Pfizer said Sunday that it was buying the rights to a somewhat controversial cell therapy from Athersys, a biotechnology company — a sign of big pharmaceutical companies’ growing interest in stem cells (…)
The relatively small payment reflects that “it’s really early for cell therapy and there’s more research to be done,” said Ruth McKernan, chief scientific officer of Pfizer Regenerative Medicine, a unit created by the company about 18 months ago to develop treatments based on stem cells (…)
Deep in the brain, buried in the hippocampus and subventricular zone, reside adult neural stem cells, cells that retain the ability to become other types of neural cells and could serve as possible treatments for ailments ranging from vision impairment to Parkinson’s to spinal cord injuries. Doctors, scientists and patients, however, are understandably hesitant to go digging around for them, their location being “a great deterrent,” Sally Temple, founder of the New York Neural Stem Cell Institute, said at the 2009 World Stem Cell Summit here on Wednesday.
Researchers, therefore, are anxious to uncover other, more accessible neural stem cell
Image by Ed Yourdon via Flickr
The coordinator of the health commission of the Federal-Regional government conference, Enrico Rossi, spoke about the statements made by Undersecretary for Healthcare Ferruccio Fazio on the stem cell ban.
“In the Federal-Regional conference, which met on February 26,” said Rossi, Healthcare Councilman of Tuscany, “the agreement on the Employment, Healthcare, and Social Policy Minister’s proposal between the federal government, the regions, and the autonomous provinces of Trento and Bolzano for 2008 regarding stem cell research, was ratified unanimously, and in that meeting, there were no requests to modify the text in a technical meeting between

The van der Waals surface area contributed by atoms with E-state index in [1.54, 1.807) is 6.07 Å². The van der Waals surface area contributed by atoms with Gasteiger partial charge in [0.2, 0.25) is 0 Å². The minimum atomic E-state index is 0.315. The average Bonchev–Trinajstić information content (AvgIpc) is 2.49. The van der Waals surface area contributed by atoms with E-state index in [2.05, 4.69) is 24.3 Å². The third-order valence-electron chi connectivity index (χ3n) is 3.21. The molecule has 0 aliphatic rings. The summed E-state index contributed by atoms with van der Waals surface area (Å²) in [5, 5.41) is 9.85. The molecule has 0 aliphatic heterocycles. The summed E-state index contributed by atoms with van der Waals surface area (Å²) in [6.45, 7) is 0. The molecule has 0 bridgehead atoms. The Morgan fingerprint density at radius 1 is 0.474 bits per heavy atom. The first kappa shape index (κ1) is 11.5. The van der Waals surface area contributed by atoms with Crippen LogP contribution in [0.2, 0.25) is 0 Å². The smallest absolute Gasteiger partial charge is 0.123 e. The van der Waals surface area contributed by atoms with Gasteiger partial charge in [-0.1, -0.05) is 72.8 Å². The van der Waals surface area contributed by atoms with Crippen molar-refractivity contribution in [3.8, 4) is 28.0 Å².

“For centuries, scientists have known that certain animals can regenerate missing parts of their bodies. Humans actually share this ability with animals like the starfish and the newt. Although we can’t replace a missing leg or a finger, our bodies are constantly regenerating blood, skin, and other tissues.
The identity of the powerful cells that allow us to regenerate some tissues was first revealed when experiments with bone marrow in the 1950s established the existence of stem cells in our bodies and led to the development of bone marrow transplantation, a therapy now widely used in medicine.
This discovery raised
Adult stem cells tested for defects before being implanted in the injured spinal cords of mice helped the animals recover with no cancerous side effects, according to new research. In recent years, scientists found that some experimental stem cell therapies can cause cancerous tumors. Pre-screened cells could result in potentially life- saving treatments without such side effects.
These new findings were presented at Neuroscience 2009, the annual meeting of the Society for Neuroscience and the world’s largest source of emerging news about brain science and health. “We tried to identify induced pluripotent stem cells from adult tissue that would be